250 issues of "Hellblazer." That's certainly an impressive milestone for any modern comic to hit these days, doubly so for what has proven to be the tent pole for the Vertigo comics line. In honor of "Hellblazer" hitting issue #250, the book assembled five creative teams to each write a short story about John Constantine. The thing is, I think some teams are proving to be more adept at the comic short story than others.
Dave Gibbons and Sean Phillips kick off the issue with what is, surprisingly, the weakest story in the bunch. It's such a standard story progression -- with Constantine agreeing to find a missing artifact -- that you keep waiting for the punch or twist that never arrives. It's got some great art thanks to Phillips (as well as colorist Val Staples, the two of whom also work well together on "Criminal"), especially with drawing crowd scenes in London, but the story itself felt so flat that I actually put the comic down afterwards, worried that "Hellblazer" #250 had front-loaded the issue with the best material and that it would be all downhill from that point on.
As it turned out, "Hellblazer" #250 is a comic where each story is better than the previous presentation, so if you can make it through the first you're in for a treat as the quality level increases. Jamie Delano and David Lloyd tell an all-right story about a card game and the life of one of the players, but there's a real lack of emotional investment for the reader. Constantine himself is just an observer for the story itself, which seems like a bit of a mistake in terms of getting your reader interested, and Lloyd's washed out art doesn't give this slightly lifeless story any added oomph or excitement.
Things start to pick up with Brian Azzarello and Rafael Grampà's strange little "Hellblazer" poem involving demons and pubs. The story itself is all right (although I must admit that I think it works better as a "silent" comic and I started skipping the actual lines of poetry), but Grampà's art is drop-dead gorgeous, a beautiful mixture of Geof Darrow and Paul Pope all rolled up into one. Based on this alone I'm going to have to run out and buy Grampà's new book "Mesmo Delivery" from AdHouse Books, and I for one am ready to see more Grampà in 2009.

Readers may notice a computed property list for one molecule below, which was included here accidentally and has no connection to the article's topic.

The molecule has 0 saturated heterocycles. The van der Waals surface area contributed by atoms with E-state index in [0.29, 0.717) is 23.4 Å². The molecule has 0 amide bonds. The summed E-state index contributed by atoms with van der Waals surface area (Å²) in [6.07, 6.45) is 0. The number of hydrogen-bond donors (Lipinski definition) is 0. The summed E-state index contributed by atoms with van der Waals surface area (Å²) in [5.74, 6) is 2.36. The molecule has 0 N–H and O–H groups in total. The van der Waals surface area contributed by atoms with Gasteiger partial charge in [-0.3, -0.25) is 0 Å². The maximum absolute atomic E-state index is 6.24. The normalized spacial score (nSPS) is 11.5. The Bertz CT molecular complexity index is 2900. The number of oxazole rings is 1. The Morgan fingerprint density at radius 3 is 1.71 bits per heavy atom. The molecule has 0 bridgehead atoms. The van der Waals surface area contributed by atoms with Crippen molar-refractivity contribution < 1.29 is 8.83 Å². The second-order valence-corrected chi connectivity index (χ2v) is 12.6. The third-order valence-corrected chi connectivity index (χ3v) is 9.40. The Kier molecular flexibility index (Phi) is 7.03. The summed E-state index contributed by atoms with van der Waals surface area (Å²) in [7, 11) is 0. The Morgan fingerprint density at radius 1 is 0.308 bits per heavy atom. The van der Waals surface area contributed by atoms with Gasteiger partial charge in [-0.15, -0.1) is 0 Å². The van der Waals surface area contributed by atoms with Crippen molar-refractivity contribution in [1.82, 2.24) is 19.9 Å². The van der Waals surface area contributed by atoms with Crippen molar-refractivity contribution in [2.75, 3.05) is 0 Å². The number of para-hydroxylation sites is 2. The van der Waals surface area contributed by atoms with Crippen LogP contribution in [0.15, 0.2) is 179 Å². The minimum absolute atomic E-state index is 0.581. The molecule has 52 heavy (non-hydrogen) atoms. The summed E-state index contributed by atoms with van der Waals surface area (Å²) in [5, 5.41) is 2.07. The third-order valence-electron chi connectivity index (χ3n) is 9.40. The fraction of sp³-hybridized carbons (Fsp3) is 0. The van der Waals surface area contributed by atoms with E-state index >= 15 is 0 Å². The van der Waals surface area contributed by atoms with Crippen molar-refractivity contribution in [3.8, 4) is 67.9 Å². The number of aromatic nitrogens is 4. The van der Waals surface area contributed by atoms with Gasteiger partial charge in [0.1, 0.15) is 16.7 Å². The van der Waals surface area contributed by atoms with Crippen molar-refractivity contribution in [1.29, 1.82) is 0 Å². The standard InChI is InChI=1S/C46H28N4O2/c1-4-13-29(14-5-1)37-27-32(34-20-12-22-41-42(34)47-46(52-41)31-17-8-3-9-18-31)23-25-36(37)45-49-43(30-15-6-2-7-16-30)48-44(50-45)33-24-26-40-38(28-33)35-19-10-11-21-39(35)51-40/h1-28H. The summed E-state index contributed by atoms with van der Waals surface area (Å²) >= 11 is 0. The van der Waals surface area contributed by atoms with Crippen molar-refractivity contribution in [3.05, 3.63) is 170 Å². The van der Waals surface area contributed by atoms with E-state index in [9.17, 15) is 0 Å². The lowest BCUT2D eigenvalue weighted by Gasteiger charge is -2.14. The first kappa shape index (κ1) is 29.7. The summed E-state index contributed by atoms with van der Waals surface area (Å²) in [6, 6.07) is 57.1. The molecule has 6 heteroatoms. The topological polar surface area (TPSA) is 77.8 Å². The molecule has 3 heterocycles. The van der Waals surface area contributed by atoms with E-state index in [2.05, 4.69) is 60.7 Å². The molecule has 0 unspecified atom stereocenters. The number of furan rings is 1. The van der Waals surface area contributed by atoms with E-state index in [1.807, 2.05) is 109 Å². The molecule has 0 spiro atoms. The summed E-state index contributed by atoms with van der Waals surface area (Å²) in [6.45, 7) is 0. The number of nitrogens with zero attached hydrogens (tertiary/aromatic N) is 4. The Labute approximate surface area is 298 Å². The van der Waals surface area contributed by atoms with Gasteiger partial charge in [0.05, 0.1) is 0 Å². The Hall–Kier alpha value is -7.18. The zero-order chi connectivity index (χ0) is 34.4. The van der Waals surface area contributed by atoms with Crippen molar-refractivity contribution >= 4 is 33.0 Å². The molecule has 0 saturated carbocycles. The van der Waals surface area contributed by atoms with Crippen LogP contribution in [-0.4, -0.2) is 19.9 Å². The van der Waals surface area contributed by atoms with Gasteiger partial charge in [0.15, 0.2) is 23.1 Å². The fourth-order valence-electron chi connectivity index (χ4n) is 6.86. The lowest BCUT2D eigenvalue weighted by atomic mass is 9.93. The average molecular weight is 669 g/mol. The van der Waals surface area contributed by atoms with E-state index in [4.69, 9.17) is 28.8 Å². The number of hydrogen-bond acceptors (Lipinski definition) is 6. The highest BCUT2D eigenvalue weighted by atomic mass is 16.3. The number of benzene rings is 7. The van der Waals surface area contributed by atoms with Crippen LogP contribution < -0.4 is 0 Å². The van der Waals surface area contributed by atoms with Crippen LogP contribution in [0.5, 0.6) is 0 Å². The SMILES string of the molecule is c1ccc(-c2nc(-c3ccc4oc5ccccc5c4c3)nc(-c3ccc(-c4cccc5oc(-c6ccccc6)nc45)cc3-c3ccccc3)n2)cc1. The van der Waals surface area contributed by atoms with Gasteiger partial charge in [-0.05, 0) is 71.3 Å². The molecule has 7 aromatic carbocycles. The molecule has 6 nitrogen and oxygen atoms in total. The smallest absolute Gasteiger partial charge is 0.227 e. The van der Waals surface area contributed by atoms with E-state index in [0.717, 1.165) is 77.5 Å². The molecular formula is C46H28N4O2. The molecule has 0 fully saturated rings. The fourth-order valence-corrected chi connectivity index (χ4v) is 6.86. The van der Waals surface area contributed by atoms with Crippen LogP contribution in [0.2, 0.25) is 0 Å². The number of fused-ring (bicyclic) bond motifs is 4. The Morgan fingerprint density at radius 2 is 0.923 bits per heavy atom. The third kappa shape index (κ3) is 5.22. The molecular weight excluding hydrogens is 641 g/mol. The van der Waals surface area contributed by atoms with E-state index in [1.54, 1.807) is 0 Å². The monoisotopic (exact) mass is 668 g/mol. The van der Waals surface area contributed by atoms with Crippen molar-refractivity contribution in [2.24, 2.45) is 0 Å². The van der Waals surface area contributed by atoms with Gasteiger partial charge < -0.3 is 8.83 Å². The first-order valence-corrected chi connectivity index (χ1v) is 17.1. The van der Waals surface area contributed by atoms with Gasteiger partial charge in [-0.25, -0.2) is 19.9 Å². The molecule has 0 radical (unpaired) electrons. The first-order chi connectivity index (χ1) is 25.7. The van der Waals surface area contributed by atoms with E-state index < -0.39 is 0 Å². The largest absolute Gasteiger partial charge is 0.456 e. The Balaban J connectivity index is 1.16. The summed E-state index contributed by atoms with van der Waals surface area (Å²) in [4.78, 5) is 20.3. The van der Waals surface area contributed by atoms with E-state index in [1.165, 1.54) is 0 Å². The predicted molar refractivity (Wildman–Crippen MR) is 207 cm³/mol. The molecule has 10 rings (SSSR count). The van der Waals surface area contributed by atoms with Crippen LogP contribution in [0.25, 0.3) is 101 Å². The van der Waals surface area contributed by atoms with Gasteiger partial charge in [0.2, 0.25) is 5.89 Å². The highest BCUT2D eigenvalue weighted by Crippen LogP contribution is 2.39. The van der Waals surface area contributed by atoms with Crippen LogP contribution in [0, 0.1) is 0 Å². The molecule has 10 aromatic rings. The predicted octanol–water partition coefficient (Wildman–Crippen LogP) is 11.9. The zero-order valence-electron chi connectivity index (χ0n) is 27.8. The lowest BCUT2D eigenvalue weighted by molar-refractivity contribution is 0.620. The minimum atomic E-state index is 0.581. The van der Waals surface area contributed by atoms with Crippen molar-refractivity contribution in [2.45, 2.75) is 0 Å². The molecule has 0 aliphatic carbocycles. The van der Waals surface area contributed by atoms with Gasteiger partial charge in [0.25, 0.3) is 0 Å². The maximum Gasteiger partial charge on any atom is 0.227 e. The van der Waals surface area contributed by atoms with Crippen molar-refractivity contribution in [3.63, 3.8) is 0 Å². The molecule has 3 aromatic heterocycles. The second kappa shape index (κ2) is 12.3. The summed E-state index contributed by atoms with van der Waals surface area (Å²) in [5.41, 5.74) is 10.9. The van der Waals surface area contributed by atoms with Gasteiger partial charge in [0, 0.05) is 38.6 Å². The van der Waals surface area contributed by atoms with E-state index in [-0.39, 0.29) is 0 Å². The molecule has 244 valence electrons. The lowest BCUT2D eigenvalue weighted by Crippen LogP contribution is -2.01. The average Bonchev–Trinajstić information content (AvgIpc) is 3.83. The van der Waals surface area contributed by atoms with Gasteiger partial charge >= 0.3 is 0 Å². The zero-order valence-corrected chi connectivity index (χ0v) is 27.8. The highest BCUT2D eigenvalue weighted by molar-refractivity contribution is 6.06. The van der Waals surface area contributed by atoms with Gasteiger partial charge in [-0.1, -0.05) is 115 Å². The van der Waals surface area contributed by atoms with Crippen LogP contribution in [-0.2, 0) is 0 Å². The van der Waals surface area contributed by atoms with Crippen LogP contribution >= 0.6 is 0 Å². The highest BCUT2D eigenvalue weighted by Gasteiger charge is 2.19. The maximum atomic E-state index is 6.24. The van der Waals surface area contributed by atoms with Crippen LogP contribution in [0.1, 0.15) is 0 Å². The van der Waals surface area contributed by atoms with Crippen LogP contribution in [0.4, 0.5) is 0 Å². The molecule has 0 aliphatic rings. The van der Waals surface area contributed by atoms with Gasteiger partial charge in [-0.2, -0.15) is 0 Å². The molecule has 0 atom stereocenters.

Peter Milligan and Eddie Campbell are next up to bat, and this is one of the two stories that I was the most curious about. Milligan is set to take over "Hellblazer" next month, which is actually rather surprising when you consider that he's been such a mainstay of Vertigo in general and has still never been the regular writer for the comic. Their contribution here is clever, hitting just the right mixture of mystery, occult, and family drama that can make a "Hellblazer" story great. My one complaint is that this actually feels like a story that should have taken up an entire issue instead of just six pages. Its conclusion ends up being a little rushed, and I do wish that we'd gotten to see Milligan's idea expanded over a few more pages. It's a promising start to Milligan's run on "Hellblazer," though, and it makes me hopeful about seeing his first full issue.
The best story, though, comes from a writer better known for his work in novels. China Miéville's books are outstandingly vivid and imaginative, and it's great to see him take that same range and apply it into a story drawn by Giuseppe Camuncoli and Stefano Landini. Miéville's story of demons made of fallen ash is creepy and exciting, and Miéville really understands how to use the structure of comics when writing his script, complete with using page breaks as an additional storytelling tool. This is a sharp, well-constructed story. Camuncoli and Landini bring it to life in its climax so well that I actually went back and re-read the story as soon as I was done, it was so good. I really hope Miéville would like to write some more comics projects ("Hellblazer" or otherwise) down the line, because this was just marvelous.
"Hellblazer" #250 ends up being a real mixed bag. Had it just started with the third story I'd be over the moon with the end result, but as it stands it's a good but not great final product. Then again, one of the strengths of "Hellblazer" has been that even with a multitude of different writers, the character and the comic have both remained appealing to a wide range of readers. I suspect the same is true here; there's a little something for everyone in this end-of-the-year themed issue.